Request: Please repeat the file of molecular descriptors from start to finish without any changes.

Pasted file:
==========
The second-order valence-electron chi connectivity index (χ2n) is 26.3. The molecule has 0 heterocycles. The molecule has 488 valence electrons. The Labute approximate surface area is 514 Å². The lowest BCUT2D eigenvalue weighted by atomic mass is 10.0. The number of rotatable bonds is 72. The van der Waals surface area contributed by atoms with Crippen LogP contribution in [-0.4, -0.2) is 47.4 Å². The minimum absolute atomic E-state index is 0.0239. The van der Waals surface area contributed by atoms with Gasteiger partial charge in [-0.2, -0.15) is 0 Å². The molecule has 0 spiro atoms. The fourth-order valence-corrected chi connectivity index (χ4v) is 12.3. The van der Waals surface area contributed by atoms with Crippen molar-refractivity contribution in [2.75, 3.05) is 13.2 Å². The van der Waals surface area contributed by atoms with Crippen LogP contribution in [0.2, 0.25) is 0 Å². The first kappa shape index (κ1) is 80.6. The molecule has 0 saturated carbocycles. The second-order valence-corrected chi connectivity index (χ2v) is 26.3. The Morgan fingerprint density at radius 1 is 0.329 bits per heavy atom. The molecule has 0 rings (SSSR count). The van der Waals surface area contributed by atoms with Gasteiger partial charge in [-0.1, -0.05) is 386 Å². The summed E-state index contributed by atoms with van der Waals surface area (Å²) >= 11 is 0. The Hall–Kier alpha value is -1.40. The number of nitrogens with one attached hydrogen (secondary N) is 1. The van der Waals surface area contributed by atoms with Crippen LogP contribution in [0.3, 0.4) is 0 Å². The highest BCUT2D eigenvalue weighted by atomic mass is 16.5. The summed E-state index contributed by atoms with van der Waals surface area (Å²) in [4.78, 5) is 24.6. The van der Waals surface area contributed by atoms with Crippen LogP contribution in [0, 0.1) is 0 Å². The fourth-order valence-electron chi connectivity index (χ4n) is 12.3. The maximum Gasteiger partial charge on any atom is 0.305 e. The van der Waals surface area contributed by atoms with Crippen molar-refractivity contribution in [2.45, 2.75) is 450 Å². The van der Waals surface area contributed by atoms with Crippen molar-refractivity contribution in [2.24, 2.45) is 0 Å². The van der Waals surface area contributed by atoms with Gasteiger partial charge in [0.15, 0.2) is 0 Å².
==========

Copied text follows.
The second-order valence-electron chi connectivity index (χ2n) is 26.3. The molecule has 0 heterocycles. The molecule has 488 valence electrons. The Labute approximate surface area is 514 Å². The lowest BCUT2D eigenvalue weighted by atomic mass is 10.0. The number of rotatable bonds is 72. The van der Waals surface area contributed by atoms with Crippen LogP contribution in [-0.4, -0.2) is 47.4 Å². The minimum absolute atomic E-state index is 0.0239. The van der Waals surface area contributed by atoms with Gasteiger partial charge in [-0.2, -0.15) is 0 Å². The molecule has 0 spiro atoms. The fourth-order valence-corrected chi connectivity index (χ4v) is 12.3. The van der Waals surface area contributed by atoms with Crippen molar-refractivity contribution in [2.75, 3.05) is 13.2 Å². The van der Waals surface area contributed by atoms with Crippen LogP contribution in [0.2, 0.25) is 0 Å². The first kappa shape index (κ1) is 80.6. The molecule has 0 saturated carbocycles. The second-order valence-corrected chi connectivity index (χ2v) is 26.3. The Morgan fingerprint density at radius 1 is 0.329 bits per heavy atom. The molecule has 0 rings (SSSR count). The van der Waals surface area contributed by atoms with Gasteiger partial charge in [-0.1, -0.05) is 386 Å². The summed E-state index contributed by atoms with van der Waals surface area (Å²) >= 11 is 0. The Hall–Kier alpha value is -1.40. The number of nitrogens with one attached hydrogen (secondary N) is 1. The van der Waals surface area contributed by atoms with Crippen LogP contribution in [0.3, 0.4) is 0 Å². The highest BCUT2D eigenvalue weighted by atomic mass is 16.5. The summed E-state index contributed by atoms with van der Waals surface area (Å²) in [4.78, 5) is 24.6. The van der Waals surface area contributed by atoms with Crippen LogP contribution in [0, 0.1) is 0 Å². The fourth-order valence-electron chi connectivity index (χ4n) is 12.3. The maximum Gasteiger partial charge on any atom is 0.305 e. The van der Waals surface area contributed by atoms with Crippen molar-refractivity contribution in [2.45, 2.75) is 450 Å². The van der Waals surface area contributed by atoms with Crippen molar-refractivity contribution in [2.24, 2.45) is 0 Å². The van der Waals surface area contributed by atoms with Gasteiger partial charge in [0.15, 0.2) is 0 Å².